By Joanne Zakartha Bruno, J.D.
Recently, my cousin asked me, with sincerity and care, “What was it like to be raised in a single-parent home?” I must admit the question took me a bit by surprise, and despite being a mature adult, I had to reassess my sense of family.
Emotions and memories came flooding into my mind as I tried to sort this out. As I’ve done so many times over the years, I had to go back to the day when life changed completely and reshaped my sense of family.
Was I raised by a single parent? It definitely didn’t start out that way. I was born to two wonderful parents who truly treasured me as their only child and gave me the best that they had to offer. My mother loved being an at-home parent, and my father was proud of the life he built for us in suburban Connecticut. But one day that ended, suddenly and unexpectedly, and the cold, dreary fact is that my dad died of a cerebral hemorrhage when he was at work, and when I was 12 and my mom was only 40. So on October 26, 1959, I became one of the more than 5 percent of children nationally who lost a parent by the age of 16.
The days following my dad’s death were overwhelming. My mom and I became paralyzed – each in our own way. My mom descended into a deep grief as she tried to cope, so early in her marriage, with the loss of her dream partner and the life she loved. Even though I know she tried, she couldn’t comfort me in any manner. She needed support to get through the tragedy, and for her, this meant moving back to be with her family in New Jersey.
The change happened so fast, I didn’t get to say goodbye to my friends. For within a month, my mom had sold the house in Connecticut, and rather than living in my own home, I was sharing my grandmother’s bedroom with my mother. I withdrew into myself even more than what one would expect of an only child. I wanted to know: “How could this have happened?” But there was no answer and no one to help me work through my questions and fear. No one knew what to say or how to help. They tried to comfort me with thoughts like “Time heals,” “Your dad would want you to be brave,” and “God has a plan.” But their well-meaning efforts didn’t reassure or console me.
I recall being angry in those days, chiefly at my mother. All I saw was a woman who cried incessantly, who moved us to a foreign life in New Jersey, and who often pretended that dad was still alive. She would sign his name as well as hers and mine to holiday cards and notes, and she even created a shrine to him, displaying his nameplate and other items in a cabinet in our apartment. It was as if she was trying to bring him back and recreate his identity within that glass case.
So I guess I’d answer my cousin’s question about growing up, this way: “Yes, I was raised by one parent from the age of 12 forward.” It took all my teen years and beyond to grasp the gravity of what my mother and I both faced in those years “after dad.” It took me a long time to forgive my mother for being the one that survived, and not my dad. And it took years to rebuild my relationship with my mother, to see and appreciate things from her vantage point, and to understand the desperate but very human decisions she made so soon after my dad was gone. But fortunately for both of us, we did come to build a new, smaller family, and we truly became closer than I could ever have imagined. We survived the tragedy together, even though we experienced it so very differently.
My mother never remarried, although I hoped and even encouraged her to do so. She was a vibrant, creative young woman at the time of my dad’s death. But instead of rebuilding a life for herself as well as for me, I became everything to her. I knew that I had to do all that I could do to be in her life to the very end. At the same time, I also understood that I had to create my own life apart from her and consciously moved out on my own at 18. I lost my mother when she was 82. I was fortunate to be at her bedside in intensive care, holding her hand and listening to one of her favorite operas, as she too slipped away from me.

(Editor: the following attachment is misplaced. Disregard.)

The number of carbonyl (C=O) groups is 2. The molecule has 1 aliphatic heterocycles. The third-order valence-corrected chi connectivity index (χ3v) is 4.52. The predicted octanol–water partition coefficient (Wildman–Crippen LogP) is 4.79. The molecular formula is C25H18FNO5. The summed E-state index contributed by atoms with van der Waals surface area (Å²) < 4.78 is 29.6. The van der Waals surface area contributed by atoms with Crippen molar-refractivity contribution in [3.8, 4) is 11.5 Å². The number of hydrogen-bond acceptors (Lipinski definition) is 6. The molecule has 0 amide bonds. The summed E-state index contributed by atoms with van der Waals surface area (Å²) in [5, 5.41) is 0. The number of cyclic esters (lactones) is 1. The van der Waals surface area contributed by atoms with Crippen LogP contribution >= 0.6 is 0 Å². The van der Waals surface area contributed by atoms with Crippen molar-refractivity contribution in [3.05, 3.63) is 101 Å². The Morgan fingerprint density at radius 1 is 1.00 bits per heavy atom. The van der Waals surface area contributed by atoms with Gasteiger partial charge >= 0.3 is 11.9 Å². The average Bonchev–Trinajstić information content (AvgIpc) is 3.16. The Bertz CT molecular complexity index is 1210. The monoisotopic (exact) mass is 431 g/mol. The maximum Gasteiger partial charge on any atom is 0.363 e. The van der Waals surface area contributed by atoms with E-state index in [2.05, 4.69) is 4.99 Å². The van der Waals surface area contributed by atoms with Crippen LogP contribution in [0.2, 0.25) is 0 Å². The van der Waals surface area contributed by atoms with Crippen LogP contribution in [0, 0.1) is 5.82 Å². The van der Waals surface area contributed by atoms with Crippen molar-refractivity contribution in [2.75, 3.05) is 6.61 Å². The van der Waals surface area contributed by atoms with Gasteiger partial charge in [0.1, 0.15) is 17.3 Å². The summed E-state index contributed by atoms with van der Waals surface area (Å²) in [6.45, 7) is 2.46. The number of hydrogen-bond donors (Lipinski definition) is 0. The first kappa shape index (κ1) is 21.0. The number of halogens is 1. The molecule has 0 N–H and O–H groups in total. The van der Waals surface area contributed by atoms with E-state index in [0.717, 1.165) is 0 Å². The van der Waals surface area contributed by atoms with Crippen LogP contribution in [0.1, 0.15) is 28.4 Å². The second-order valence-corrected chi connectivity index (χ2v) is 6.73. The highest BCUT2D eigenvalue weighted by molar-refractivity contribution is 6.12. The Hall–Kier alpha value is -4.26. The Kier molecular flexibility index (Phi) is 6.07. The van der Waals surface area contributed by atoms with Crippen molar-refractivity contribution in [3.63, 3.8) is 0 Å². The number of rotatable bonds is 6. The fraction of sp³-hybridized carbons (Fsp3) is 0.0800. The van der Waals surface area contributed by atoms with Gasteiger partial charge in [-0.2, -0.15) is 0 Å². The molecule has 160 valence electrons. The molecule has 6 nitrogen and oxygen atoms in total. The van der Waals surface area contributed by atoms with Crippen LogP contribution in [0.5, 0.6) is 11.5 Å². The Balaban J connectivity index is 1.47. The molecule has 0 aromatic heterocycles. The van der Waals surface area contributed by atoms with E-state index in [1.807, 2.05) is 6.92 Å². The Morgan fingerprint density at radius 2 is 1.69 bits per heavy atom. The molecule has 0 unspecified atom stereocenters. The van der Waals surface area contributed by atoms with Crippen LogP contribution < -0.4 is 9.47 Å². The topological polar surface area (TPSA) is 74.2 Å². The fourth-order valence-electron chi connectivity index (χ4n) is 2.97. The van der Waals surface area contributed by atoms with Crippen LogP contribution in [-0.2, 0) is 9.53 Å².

Many years have passed since my dad’s death. I am older than he was when he died, and in a dozen more years, I will be as old as my mother when she died. It’s something that I think about often. I believe that our losses become part of us, shape us and sometimes haunt us. But my consolation and raison d’etre is this: Even in the very hard years, I always knew both parents loved me – and in my heart, I always knew that we were a happy family of three.
Yet, the sense of dissociation from my dad’s death was so extreme and the grief so unbearable, my mother’s family alone could not help fill the void created with the sudden loss of life as we had known it. Although I’m grateful that both my mother and I survived the terrible loss and had a wonderful life together, the reality is we struggled for years to find our new place as a fatherless family.
Looking back as my adult self, I see the importance of the services that Imagine offers to those who are trying to cope with a loss like my mother’s and mine. Whether the loss of the partner or parent is through death, divorce or any other kind of separation, it leaves an empty and lonely place. If my mother and I had the type of support and community that Imagine offers, I believe that we would have reached a place of healing sooner rather than later.
To those struggling with the loss or absence of a parent or partner, I can truly say that you can get through the storm. I hope that you have family and friends to help you, and I also hope you can seek support from others who can help you find your way through the grief – whether through a place like Imagine or somewhere else. And in the very hard moments that will come, please try to remember this…No storm lasts forever.
Joanne Zakartha Bruno, J.D., is the Provost and Vice President for Academic Affairs at East Stroudsburg University, East Stroudsburg, Pennsylvania.